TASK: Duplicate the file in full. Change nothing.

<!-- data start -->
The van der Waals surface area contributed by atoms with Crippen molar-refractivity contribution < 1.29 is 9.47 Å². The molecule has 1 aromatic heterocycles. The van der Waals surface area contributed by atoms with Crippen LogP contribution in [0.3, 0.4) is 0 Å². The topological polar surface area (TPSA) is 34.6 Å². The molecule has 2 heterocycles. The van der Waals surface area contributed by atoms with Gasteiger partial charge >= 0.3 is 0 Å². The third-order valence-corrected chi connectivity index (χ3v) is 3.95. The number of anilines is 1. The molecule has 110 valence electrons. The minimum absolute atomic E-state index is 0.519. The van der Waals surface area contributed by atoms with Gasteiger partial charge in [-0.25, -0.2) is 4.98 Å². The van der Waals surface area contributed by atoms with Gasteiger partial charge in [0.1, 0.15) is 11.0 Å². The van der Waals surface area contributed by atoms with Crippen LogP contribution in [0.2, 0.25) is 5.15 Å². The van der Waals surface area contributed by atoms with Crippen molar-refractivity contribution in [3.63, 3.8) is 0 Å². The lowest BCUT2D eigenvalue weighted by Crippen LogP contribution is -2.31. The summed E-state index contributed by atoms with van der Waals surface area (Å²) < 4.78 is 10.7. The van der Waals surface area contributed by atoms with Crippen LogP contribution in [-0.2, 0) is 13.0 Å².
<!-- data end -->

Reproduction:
The van der Waals surface area contributed by atoms with Crippen molar-refractivity contribution < 1.29 is 9.47 Å². The molecule has 1 aromatic heterocycles. The van der Waals surface area contributed by atoms with Crippen LogP contribution in [0.3, 0.4) is 0 Å². The topological polar surface area (TPSA) is 34.6 Å². The molecule has 2 heterocycles. The van der Waals surface area contributed by atoms with Gasteiger partial charge >= 0.3 is 0 Å². The third-order valence-corrected chi connectivity index (χ3v) is 3.95. The number of anilines is 1. The molecule has 110 valence electrons. The minimum absolute atomic E-state index is 0.519. The van der Waals surface area contributed by atoms with Gasteiger partial charge in [-0.25, -0.2) is 4.98 Å². The van der Waals surface area contributed by atoms with Gasteiger partial charge in [0.1, 0.15) is 11.0 Å². The van der Waals surface area contributed by atoms with Crippen LogP contribution in [0.2, 0.25) is 5.15 Å². The van der Waals surface area contributed by atoms with Crippen molar-refractivity contribution in [3.63, 3.8) is 0 Å². The lowest BCUT2D eigenvalue weighted by Crippen LogP contribution is -2.31. The summed E-state index contributed by atoms with van der Waals surface area (Å²) < 4.78 is 10.7. The van der Waals surface area contributed by atoms with Crippen LogP contribution in [-0.2, 0) is 13.0 Å².